Competition from new players will drive innovation in the changing electric utility market.
The blogosphere is abuzz with plans to create a new electric utility business model, one that reduces energy costs and pollution. The power company of the future, many experts say, will feature new electricity rate structures that reward efficiency, finance and integrate local, on-site power generation (like rooftop solar), and put more smart meters in the system to help us better understand and control our energy use.
Back in January when Google announced it would spend $3.2 billion to purchase Nest, EDF knew this was a company to watch. The results of three new reports, released today, confirm that controllable thermostats like the Nest Learning Thermostat are both customer-friendly and useful for energy system planners. Moreover, the reports signal that smart devices, such as those Nest manufactures, have potential for generating marked savings for utility customers.
Since 2000, U.S. homes have ballooned in size -- on average becoming 30 percent larger. Yet despite this fact, newer homes only consume 2 percent more energy, according to EIA data. While some of this can be attributed to more homes being built in warmer regions like the South, a lot of it is thanks in part to improved energy efficiency. Find out what inventions helped achieve those gains!
For several years now, the media story has been that fracking’s success increased the supply of natural gas dramatically, bringing down prices. Which in turn begs the question: why is my gas and electric bill skyrocketing and will it go down with the Spring thaw?
It is the subject no one wants to bring up: bathroom habits. Not what you might think, we are talking about how you use energy and water in the bathroom! It turns out, what you do in the bathroom makes a huge difference not only on your water and energy consumption, but also on the size of your utility bills.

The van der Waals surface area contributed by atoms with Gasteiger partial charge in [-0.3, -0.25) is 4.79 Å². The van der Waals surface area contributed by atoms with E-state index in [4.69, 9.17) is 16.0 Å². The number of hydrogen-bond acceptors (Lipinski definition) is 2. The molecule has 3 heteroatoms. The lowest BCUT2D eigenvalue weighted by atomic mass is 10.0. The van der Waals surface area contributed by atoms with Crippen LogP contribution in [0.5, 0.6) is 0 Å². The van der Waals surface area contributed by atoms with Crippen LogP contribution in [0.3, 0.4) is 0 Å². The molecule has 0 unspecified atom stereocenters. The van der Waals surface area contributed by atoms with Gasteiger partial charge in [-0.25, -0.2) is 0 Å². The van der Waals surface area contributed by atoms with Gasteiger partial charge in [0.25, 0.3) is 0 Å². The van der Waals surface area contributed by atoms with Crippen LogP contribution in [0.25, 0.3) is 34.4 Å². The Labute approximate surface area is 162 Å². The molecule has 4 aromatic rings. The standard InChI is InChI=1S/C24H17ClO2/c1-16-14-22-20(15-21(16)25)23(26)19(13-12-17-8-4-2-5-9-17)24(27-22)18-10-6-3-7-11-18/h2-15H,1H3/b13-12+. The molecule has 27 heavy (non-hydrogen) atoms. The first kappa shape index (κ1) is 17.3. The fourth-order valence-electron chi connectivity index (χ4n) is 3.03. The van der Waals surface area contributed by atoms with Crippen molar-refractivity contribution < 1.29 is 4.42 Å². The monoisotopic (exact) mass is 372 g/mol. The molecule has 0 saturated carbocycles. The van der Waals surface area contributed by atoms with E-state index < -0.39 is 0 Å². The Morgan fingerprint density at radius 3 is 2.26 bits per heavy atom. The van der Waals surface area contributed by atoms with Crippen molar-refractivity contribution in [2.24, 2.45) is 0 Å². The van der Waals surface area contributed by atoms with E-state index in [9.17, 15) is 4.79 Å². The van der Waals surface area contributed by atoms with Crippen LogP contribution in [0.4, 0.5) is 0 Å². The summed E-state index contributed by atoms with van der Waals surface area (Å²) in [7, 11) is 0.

For years, low-cost solar-plus-battery systems were seen as a distant possibility at best, a fringe technology not likely to be a threat to mainstream electricity delivery any time soon. By far, the limiting factor has been battery costs. But thanks to a confluence of factors playing out across the energy industry, the reality is that affordable battery storage is coming much sooner than most people realize. That approaching day of cheaper battery storage, when combined with solar PV, has the potential to fundamentally alter the electricity landscape.
How might these three organic food industry trends—a shift from niche to mainstream markets, growing consumer demand, and an omnipresent price premium—apply to the electricity sector? I recently wrote about the de-commoditization of the kilowatt-hour, comparing electricity from a utility to the produce aisle of the supermarket. But for me this brought up a new series of questions?
Renewables are making headway in Europe and bringing a low-carbon electricity system to the forefront. Renewables were 69 percent of new capacity added in 2012 in Europe and 49 percent in the United States. Not surprisingly, this threatens utilities unwilling to let go of outmoded business models and fossil-fuel generation. Should old, long- and often still-subsidized oligopolies be bailed out or shielded from competition when they bet against innovation and lose?
Ever thought of building your own energy efficient cabin ... for $11,000? Prior to moving to Colorado this past summer to work at RMI, one staffer did just that and shares his thoughts on passive solar design, thermally massive materials, solar panels and wood cook stoves.
2014 brought the polar vortex to our vocabulary, and with the continuing bitter cold in the Eastern half of the US, most of us are wondering: what’s going to happen to my electric and gas bill?